What brought me to Vermont? My husband Jack and I both worked as ambassadors and taught skiing at Killington Ski Resort. We bought a ski house which eventually became our permanent home. Our sons competed in freestyle ski competitions and attended Killington Mountain School. I earned my master’s degree in art from Norwich University and my husband went to Middlebury College.

    What keeps me here? My artistic inspiration comes from the beauty found in Vermont, the magnificent views of Mount Mansfield that I see from my window at our summertime waterfront house in North Hero, as well as the beauty of Killington in winter. I guess I have the best of both worlds.

    My husband and I also love Vermont because of its music and art. He plays in a group called “Potluck Folk Singers.” I was one of the founding members of Killington Artists Guild which is still in existence today. Recent projects include a poetry book Gathering of Poets for which my painting was selected for the cover. Two of my poems are included in the book as well. I am a member of the Vermont Watercolor Society, Island Arts, Chaffee Art Center, League of Vermont Writers and National League of American Pen Women.

  • Matt Dodds:
  • Chief Brandthropologist at Brandthropology, 10 years • Burlington •

    What brought me to Vermont? Family brought me here. After spending many years in some of the world’s largest cities (Seoul, Tokyo, Hong Kong, Singapore) we were ready to settle down in a less urban environment. In the early 80s I had summer jobs in Burlington, and came to love the scale of this wonderful place; large enough to offer many of the things that big cities have, but more intimate and socially connected. Burlington topped our list so we dug into savings and made a go of it.

    What keeps me here? One very critical thing that keeps me here is this wonderful, buoyant sense that the progressive things that we’re doing in Vermont have meaningful impact on the world. I take immense pleasure in working directly with exceptional people and institutions that are making a difference, which is rewarding and invigorating. Through my profession I have taken on projects that allow me to participate in the local food movement, environmental and social services fields, a more sustainable energy future, delivering healthcare services to the rural areas of the state, transforming the higher education model to be less costly and more adult learner friendly, reconnecting our children with nature, and more. It gives me a great sense of pride to be able to take the skills that I’ve learned in the greater world working for multinational companies and to be able to put these skills to use in a place to which I am deeply connected.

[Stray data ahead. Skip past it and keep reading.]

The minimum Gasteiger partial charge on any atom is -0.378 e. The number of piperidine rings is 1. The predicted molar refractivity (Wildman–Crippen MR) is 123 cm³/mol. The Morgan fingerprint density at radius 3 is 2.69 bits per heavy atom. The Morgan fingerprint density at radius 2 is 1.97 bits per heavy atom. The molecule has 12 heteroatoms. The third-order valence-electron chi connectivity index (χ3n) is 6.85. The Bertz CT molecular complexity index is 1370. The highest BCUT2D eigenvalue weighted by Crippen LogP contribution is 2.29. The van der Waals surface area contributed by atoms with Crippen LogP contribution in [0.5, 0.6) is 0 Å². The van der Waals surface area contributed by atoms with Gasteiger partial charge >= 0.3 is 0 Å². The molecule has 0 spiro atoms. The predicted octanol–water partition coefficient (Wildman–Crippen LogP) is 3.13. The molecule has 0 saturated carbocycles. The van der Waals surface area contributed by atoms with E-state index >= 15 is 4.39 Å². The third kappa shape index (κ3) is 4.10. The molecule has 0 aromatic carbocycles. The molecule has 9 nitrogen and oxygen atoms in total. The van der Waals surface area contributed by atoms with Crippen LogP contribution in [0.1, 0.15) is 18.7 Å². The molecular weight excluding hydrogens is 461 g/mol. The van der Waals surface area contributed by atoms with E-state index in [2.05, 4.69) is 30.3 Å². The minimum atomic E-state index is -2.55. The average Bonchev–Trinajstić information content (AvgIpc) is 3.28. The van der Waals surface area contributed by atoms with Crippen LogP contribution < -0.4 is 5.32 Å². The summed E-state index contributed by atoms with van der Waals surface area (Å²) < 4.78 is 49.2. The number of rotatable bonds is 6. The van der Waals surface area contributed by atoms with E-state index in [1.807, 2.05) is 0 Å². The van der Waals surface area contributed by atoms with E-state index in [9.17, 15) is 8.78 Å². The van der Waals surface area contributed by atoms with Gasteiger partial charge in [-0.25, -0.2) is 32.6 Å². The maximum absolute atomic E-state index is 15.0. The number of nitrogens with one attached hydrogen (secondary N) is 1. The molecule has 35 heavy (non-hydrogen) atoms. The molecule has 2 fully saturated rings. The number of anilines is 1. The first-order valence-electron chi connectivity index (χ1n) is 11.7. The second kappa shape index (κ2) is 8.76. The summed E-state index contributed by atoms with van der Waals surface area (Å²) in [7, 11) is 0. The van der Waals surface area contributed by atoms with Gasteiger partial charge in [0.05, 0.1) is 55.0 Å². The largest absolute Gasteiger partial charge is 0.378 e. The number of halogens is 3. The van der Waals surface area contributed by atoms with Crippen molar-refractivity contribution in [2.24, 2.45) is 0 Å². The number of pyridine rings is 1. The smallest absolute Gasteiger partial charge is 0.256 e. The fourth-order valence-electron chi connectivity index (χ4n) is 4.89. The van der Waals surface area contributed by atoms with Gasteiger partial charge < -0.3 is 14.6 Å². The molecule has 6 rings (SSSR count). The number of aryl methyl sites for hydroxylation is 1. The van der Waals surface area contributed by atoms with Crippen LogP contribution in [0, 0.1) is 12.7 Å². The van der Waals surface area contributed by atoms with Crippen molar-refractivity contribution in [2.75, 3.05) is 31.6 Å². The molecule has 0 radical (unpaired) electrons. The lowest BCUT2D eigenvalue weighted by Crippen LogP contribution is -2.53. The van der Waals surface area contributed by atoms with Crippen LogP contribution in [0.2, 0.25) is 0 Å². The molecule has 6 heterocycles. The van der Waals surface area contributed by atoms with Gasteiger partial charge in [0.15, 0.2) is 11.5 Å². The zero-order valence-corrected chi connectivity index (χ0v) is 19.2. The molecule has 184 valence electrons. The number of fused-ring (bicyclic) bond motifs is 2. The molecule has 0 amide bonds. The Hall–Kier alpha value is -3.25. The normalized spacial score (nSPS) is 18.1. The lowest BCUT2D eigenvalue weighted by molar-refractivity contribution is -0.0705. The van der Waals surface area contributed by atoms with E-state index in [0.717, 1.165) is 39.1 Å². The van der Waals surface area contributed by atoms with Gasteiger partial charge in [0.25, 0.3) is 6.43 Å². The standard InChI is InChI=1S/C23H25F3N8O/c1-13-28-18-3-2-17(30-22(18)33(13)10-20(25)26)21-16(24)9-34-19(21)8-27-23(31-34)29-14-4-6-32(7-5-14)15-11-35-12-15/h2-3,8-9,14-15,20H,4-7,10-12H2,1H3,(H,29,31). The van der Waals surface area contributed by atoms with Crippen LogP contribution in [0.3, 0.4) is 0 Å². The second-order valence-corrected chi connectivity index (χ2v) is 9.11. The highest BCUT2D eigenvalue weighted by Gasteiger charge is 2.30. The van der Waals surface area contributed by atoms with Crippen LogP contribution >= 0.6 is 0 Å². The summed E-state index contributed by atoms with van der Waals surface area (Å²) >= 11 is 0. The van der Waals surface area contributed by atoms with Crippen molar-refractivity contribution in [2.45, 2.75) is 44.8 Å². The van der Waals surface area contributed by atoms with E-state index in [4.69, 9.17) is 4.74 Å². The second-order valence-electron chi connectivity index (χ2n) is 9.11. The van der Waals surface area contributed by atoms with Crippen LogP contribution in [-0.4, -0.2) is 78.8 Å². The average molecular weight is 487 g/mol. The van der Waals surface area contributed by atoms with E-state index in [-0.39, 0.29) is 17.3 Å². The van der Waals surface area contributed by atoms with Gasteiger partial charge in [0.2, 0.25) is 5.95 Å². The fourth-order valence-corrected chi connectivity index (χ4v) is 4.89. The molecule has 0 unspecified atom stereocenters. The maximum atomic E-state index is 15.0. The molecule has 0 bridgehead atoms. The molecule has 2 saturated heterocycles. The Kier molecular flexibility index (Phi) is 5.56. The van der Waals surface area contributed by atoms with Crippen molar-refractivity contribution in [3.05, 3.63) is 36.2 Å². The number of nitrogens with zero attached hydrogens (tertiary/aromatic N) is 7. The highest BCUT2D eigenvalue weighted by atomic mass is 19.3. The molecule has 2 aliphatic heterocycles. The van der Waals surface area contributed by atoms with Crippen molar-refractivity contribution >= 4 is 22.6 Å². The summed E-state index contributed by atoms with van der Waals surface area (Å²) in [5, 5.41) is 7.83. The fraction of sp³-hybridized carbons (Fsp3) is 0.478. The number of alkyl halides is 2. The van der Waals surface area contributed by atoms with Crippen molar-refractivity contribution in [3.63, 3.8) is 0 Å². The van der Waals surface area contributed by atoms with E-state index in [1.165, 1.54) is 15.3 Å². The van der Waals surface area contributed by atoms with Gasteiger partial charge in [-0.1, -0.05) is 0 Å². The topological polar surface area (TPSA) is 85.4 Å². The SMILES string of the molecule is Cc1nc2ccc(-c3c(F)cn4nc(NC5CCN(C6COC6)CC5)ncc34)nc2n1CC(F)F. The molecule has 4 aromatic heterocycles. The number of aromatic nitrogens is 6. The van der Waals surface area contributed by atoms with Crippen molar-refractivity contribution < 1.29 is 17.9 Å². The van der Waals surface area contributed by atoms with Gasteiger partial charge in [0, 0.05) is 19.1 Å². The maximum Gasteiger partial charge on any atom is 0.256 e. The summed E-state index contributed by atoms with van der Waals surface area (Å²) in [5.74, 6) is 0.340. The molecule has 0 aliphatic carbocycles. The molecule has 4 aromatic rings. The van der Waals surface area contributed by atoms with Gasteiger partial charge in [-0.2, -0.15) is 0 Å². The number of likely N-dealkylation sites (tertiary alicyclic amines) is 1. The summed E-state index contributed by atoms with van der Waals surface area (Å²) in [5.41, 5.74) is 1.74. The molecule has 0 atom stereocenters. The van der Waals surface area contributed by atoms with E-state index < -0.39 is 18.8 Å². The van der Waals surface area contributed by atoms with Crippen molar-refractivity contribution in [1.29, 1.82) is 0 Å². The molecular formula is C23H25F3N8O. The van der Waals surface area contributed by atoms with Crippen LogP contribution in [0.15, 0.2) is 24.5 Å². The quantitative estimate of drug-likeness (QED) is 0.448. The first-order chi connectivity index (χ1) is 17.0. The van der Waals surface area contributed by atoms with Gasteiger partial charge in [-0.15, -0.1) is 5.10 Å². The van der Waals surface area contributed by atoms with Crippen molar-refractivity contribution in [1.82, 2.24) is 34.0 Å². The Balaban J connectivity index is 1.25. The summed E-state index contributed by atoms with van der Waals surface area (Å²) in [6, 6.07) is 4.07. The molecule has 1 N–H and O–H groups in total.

Connections to my extended family keep me here as well. My maternal grandmother came from the Vermont side of Lake Champlain. I uncovered that my great-great-great-great-great grandfather, Dan Johnson, came to what was then the New Hampshire Grants in 1787 and was one of the original Incorporators of Williston, where I now live. By shear happenstance, I bought a farm house on a part of that original Johnson farmland. Freaky – and so intriguing! On my dad’s side, I’m a direct descendant of a Green Mountain Boy, who was part of the citizen militia established in 1760 and led by Ethan Allen to maintain territorial independence. History’s an amazing thing. I just hope that I can impact some small part of Vermont’s history.